Perfluorooctanesulfonate and Related Fluorochemicals in Albatrosses, Elephant Seals, Penguins, and Polar Skuas from the Southern Ocean
journal contributionposted on 15.12.2006 by Lin Tao, Kurunthachalam Kannan, Natsuko Kajiwara, Mônica M. Costa, Gilberto Fillmann, Shin Takahashi, Shinsuke Tanabe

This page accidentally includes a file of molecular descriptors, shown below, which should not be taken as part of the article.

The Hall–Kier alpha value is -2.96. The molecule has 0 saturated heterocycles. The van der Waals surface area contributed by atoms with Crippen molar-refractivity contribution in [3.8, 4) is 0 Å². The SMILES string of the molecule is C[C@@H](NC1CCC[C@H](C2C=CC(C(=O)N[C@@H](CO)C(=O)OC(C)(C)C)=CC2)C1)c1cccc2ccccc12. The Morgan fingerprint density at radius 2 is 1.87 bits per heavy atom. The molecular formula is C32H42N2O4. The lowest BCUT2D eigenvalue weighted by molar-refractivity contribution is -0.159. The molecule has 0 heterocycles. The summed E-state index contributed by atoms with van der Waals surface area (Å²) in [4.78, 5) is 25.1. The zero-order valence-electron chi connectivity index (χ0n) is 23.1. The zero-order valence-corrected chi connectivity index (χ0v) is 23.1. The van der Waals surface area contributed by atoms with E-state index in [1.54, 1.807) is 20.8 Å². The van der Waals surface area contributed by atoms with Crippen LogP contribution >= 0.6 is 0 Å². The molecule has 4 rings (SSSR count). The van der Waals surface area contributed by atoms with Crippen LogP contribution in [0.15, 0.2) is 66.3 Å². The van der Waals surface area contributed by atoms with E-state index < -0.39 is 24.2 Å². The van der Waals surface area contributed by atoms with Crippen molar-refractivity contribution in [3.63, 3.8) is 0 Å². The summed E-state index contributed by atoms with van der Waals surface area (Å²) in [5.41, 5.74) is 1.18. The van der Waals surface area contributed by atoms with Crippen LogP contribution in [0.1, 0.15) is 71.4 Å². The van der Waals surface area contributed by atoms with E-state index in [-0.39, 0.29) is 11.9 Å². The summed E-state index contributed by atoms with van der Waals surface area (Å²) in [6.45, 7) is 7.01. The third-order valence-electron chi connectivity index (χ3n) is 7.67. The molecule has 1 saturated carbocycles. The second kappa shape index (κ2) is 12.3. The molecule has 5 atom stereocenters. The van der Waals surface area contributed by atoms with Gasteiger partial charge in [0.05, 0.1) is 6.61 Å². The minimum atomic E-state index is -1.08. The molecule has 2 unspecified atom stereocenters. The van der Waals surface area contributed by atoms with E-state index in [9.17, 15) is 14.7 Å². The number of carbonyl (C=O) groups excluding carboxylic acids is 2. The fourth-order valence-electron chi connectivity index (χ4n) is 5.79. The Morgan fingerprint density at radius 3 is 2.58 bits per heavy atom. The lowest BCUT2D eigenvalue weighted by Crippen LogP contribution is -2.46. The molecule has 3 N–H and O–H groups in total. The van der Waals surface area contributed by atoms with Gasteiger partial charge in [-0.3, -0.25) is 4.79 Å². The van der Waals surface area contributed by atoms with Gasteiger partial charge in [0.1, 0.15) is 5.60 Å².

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Perfluorinated chemicals (PFCs) have been used as surfactants in industrial and commercial products for over 50 years. Earlier studies of the geographical distribution of PFCs focused primarily on the Northern Hemisphere, while little attention was paid to the Southern Hemisphere. In this study, livers from eight species of albatrosses, blood from elephant seal, and blood and eggs from penguins and polar skua collected from the Southern Ocean and the Antarctic during 1995−2005 were analyzed for 10 PFCs. In addition, for comparison with the Southern Ocean samples, we analyzed liver, sera, and eggs from two species of albatrosses from Midway Atoll in the North Pacific Ocean. Perfluorooctanesulfonate (PFOS) and perfluorooctanoic acid (PFOA) were found in livers of albatrosses from the Southern Ocean. PFOS was the major contaminant, although the concentrations were <5 ng/g, wet wt, in 92% of the albatross livers analyzed. PFOA was detected in 30% of the albatross livers, with a concentration range of <0.6−2.45 ng/g, wet wt. Other PFCs, including long-chain perfluorocarboxylates (PFCAs), were below the limits of quantitation in livers of albatrosses from the Southern Ocean. In liver, sera, and eggs of albatrosses from the North Pacific Ocean, long-chain PFCAs (perfluorononanoate, perfluorodecanoate, perfluoroundecanoate, and perfluorododecanoate) were found at concentrations similar to those of PFOS and PFOA. The mean concentration of PFOS in livers of Laysan albatrosses from the North Pacific Ocean (5.1 ng/g, wet wt) was higher than that in several species of albatrosses from the Southern Ocean (2.2 ng/g, wet wt). Species-specific differences in the concentrations of PFOS were noted among Southern Ocean albatrosses, whereas geographical differences in PFOS concentrations among the Indian Ocean, South Pacific Ocean, and South Atlantic Ocean were insignificant. Concentrations of PFOS and PFOA were, respectively, 2- and 17-fold higher in liver than in sera of Laysan albatrosses. PFOS was found in the blood of elephant seals from Antarctica at concentrations ranging from <0.08 to 3.52 ng/mL. PFOS was found in eggs (2.1−3.1 ng/g) and blood (<0.24−1.4 ng/mL) of polar skuas but was not detected in penguins from Antarctica. Our study documents the existence of low but detectable levels of PFOS and PFOA in Southern Hemisphere fauna, suggesting distribution of these compounds on a global scale.